The book club that I belong to met earlier this week. Our book? The Thursday Murder Club by Richard Osman. This book clearly demonstrated 3 things that you have to conquer if you are going to write mysteries.
A Cast of Characters
First things first, you are going to have to master a vast cast of characters. Osman had quite a task with the murder club (four characters), children of club members (2 characters), friends, spouses and love interests (5+ characters), victims and suspects (overlapping list that I keep losing count of), and coppers (2 main). Each character needs a name, a personality and a relationship with most of the other characters. And many of them are a bit over-the-top in some way. It is what makes mysteries so fun.
But there’s another tricky bit for the author. You have to introduce this ridiculous number of characters to your readers. And you have to do it at a rate and in a way where they won’t be completely lost. It is no small task.
A “Realistic” Setting
I say “realistic” because it doesn’t have to be real in the sense that it is a real place that is on the map and you can drive to. But it has to feel real. It has to be fairly complex with numerous places to look for clues, safe places, dangerous places, and home for all of those characters.
This book starts out in a retirement community. We get to see several character’s apartments, the activity or jigsaw room, the chapel, and more. There’s also the nearby town. Osman didn’t stop there. He took readers out into the countryside to several more English towns and even on an international jaunt.
And all of the settings felt real. We got the sights and smells and sounds. That’s a lot of sensory in put to keep straight.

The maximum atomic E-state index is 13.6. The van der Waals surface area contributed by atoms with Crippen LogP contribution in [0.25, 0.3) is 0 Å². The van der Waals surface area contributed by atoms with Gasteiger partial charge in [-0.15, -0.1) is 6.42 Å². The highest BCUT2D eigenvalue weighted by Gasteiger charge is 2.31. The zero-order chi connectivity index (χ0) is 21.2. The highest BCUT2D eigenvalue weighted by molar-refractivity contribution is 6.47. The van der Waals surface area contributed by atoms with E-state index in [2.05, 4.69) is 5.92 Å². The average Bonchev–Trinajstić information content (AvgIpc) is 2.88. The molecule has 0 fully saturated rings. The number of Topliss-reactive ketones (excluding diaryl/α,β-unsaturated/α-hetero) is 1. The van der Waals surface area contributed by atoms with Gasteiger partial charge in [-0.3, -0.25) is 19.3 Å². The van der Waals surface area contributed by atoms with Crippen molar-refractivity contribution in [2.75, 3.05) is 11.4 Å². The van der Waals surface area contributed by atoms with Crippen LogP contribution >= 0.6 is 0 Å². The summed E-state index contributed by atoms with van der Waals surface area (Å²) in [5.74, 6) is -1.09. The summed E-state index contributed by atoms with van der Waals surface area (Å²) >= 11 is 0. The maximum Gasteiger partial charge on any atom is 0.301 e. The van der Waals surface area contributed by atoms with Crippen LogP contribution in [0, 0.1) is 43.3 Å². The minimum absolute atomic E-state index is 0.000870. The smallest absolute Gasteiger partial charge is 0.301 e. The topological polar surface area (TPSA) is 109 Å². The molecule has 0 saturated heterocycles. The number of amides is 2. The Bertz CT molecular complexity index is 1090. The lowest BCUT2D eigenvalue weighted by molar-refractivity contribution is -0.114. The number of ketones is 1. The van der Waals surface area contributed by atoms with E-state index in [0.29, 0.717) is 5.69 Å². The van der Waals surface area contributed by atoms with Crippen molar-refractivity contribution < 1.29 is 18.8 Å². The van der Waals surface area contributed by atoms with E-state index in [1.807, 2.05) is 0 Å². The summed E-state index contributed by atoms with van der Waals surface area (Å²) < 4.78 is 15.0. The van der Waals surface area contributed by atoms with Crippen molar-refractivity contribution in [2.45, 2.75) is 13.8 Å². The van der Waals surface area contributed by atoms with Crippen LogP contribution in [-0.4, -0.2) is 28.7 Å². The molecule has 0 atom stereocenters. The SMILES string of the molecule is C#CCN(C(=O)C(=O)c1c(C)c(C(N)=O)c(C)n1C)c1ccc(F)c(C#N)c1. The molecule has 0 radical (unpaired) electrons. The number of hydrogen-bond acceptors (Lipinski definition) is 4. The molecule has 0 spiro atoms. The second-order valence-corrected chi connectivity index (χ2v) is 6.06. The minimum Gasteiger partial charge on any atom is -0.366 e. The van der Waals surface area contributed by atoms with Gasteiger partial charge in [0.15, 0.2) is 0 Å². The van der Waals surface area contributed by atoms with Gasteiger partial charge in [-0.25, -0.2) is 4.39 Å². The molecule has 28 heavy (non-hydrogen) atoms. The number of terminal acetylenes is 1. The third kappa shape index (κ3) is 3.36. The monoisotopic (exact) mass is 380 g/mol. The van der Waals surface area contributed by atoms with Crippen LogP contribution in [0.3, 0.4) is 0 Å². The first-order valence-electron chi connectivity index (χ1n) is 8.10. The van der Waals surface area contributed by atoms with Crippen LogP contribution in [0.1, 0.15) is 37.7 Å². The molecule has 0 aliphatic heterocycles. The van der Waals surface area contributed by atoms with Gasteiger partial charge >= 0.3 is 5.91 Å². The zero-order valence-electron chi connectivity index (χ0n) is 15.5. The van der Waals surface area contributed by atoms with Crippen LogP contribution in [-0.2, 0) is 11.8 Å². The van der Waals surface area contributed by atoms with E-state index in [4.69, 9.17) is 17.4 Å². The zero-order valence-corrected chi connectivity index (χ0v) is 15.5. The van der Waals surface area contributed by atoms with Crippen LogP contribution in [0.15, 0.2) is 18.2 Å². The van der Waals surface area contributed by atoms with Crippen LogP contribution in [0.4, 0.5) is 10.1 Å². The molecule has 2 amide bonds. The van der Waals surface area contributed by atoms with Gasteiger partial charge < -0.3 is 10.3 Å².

Last but not least are the plot threads. I can’t figure out how to discuss this without some spoilers. So, be warned. From here on out there be spoilers! Don’t say I didn’t warn you!
There is the murder that starts it all – a former colleague of the developer. Then the developer is killed. Then an extra skeleton is found in the graveyard. Each of these deaths involves a list of suspects and motives.
In addition to keeping all of those straight, you also have to know who was where when. You have to make sure that what you say happened could happen. You can’t have one character in two places at once or zipping from one location to another in the blink of an eye.
And as so often happens in a mystery, there are parts of it that happened years ago. People from way back when need to be tracked down and some of them have gone missing. Or have they? That’s something else to keep track of.
Mysteries are a lot of fun to read and also fun to write. But you have to be detail oriented and you have to keep track as you weave the many threads together to create a compelling story.